The top five fields where philanthropic money flows to in China are as follows: education, poverty alleviation and social development, medical assistance, disaster alleviation, and human services (basic humanitarian and social services). In the U.S. the top five fields are: religion, education, human services, foundation, and healthcare. Comparing the two reveals several interesting facts.

Firstly, religion. Donations to religious institutions always come top in the U.S. In China, however, the survey category does not even include “religion” although some statistics show that around 0.1% of charitable giving goes to maintaining “religious facilities”. Obviously the religious background and culture in the two countries are the reason for such a gap.Secondly, foundations. In China, 37% of funds flows into foundations – both public fund-raising foundations and non-public fund-raising foundations. This is a number much higher than in the U.S. A major reason for the difference is because of taxonomy. In China the term “foundation” refers to a category of registered “social organization” rather than a “field”, explaining why the Chinese figure does not show in the chart. In the U.S. large private donations are endowed to establish foundations that make grants to various “fields”. However, in China “foundations” includes both those that have been endowed with large donations, and operating foundations that are equivalent to “public charities” in the U.S.

Thirdly, disaster relief and reduction. In China, this has always been one of the top fields to receive donations since data was first made available. There are a number of reasons for this. China is regularly confronted with natural disasters. Disasters such as the 2008 Sichuan earthquake boosted total donations in this field. From a positive perspective, the strong response to the 2008 earthquake shows the large potential in Chinese philanthropy. From a negative perspective, the strength of this field over others suggests that Chinese philanthropic culture lacks maturity. In terms of disaster-relief, how to add-value and cooperate with government is also an emerging issue for philanthropic actors in China. An additional reason for the strength of this field is also that it is attractive to Chinese donors because they can see the results of their donations very quickly. Compared to other fields such as education and environment, disaster relief requires less long-term attention.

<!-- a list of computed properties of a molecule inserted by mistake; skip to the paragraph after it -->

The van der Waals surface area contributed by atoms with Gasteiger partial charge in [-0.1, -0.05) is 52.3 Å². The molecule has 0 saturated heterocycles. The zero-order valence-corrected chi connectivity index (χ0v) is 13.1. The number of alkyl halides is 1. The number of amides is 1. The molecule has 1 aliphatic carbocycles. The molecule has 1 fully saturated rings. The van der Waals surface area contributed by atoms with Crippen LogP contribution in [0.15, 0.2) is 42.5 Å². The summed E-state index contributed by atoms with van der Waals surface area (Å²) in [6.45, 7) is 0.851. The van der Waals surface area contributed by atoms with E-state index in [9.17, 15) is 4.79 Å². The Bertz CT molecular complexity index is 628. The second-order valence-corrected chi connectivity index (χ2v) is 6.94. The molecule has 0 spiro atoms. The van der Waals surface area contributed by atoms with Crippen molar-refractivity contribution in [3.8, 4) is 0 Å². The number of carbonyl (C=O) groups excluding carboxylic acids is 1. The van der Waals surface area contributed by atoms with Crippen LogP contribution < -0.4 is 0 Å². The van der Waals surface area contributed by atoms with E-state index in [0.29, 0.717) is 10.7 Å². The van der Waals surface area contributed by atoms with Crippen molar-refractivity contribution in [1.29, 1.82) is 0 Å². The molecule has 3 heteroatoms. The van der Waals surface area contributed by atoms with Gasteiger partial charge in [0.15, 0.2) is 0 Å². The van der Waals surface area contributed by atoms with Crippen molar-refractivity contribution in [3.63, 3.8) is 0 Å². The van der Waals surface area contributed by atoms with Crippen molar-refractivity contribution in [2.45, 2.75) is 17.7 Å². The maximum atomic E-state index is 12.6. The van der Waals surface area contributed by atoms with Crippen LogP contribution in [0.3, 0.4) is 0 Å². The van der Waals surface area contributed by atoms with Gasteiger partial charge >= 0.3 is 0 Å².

Finally, international programs. Since the end of World War Two, the U.S. has been heavily involved in international development. Although involvement overseas declined during the recent economic crisis, in 2012 international donations still accounted for 6% of overall donations in the US. In comparison, China’s international donations remain minimal. One issue lies with the fact that the Chinese public remains sceptical about overseas giving. Aside from dissimilar policies and levels of wealth, differences in values and culture also contribute to this gap. For example, the continuing emphasis on “victimisation” in Chinese culture is not conducive to Chinese engagement in international humanitarianism. This is unfortunate for the overseas image of China.

Comparing behaviour

When analysing philanthropy from the perspective of the family and individual, we see that in the US the average donations per family are consistently at a rate of 2% regardless of economic situation or household income. This figure shows that philanthropic giving is not the sole preserve of wealthy families. Additionally, it suggests that strong philanthropy is influenced by culture and not necessarily impacted by external factors such as taxation or income. Philanthropic organizations in China have begun to realise this important fact and have launched campaigns to encourage micro-philanthropy (微公益) and promote the fact that “everyone can be a philanthropist” (人人公益). However, something like the “Giving Pledge” (http://givingpledge.org/) proved culturally unadaptable in China. While it was very successful in the US and many other countries, the reception of Warren Buffett and Bill Gates’s project in China was only lukewarm. This may be due to a difference in attitudes towards wealth, trust, and maybe even aspects of Chinese culture that strongly emphasise the family.